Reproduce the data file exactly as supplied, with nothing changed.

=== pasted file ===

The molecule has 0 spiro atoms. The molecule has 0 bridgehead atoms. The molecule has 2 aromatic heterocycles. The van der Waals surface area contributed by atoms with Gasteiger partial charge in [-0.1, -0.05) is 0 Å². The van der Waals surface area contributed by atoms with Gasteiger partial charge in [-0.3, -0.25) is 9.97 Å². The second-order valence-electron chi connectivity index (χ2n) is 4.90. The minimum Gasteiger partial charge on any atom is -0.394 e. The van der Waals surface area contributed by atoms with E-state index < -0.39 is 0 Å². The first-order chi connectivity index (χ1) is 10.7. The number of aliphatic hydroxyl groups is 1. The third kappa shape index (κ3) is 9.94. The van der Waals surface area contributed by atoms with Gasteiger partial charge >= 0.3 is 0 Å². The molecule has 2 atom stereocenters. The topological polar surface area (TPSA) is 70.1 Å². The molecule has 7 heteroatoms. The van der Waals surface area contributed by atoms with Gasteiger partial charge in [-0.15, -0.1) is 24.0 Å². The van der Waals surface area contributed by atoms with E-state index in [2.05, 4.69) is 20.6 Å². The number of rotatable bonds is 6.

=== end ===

The molecule has 0 spiro atoms. The molecule has 0 bridgehead atoms. The molecule has 2 aromatic heterocycles. The van der Waals surface area contributed by atoms with Gasteiger partial charge in [-0.1, -0.05) is 0 Å². The van der Waals surface area contributed by atoms with Gasteiger partial charge in [-0.3, -0.25) is 9.97 Å². The second-order valence-electron chi connectivity index (χ2n) is 4.90. The minimum Gasteiger partial charge on any atom is -0.394 e. The van der Waals surface area contributed by atoms with E-state index < -0.39 is 0 Å². The first-order chi connectivity index (χ1) is 10.7. The number of aliphatic hydroxyl groups is 1. The third kappa shape index (κ3) is 9.94. The van der Waals surface area contributed by atoms with Gasteiger partial charge >= 0.3 is 0 Å². The molecule has 2 atom stereocenters. The topological polar surface area (TPSA) is 70.1 Å². The molecule has 7 heteroatoms. The van der Waals surface area contributed by atoms with Gasteiger partial charge in [-0.15, -0.1) is 24.0 Å². The van der Waals surface area contributed by atoms with E-state index in [2.05, 4.69) is 20.6 Å². The number of rotatable bonds is 6.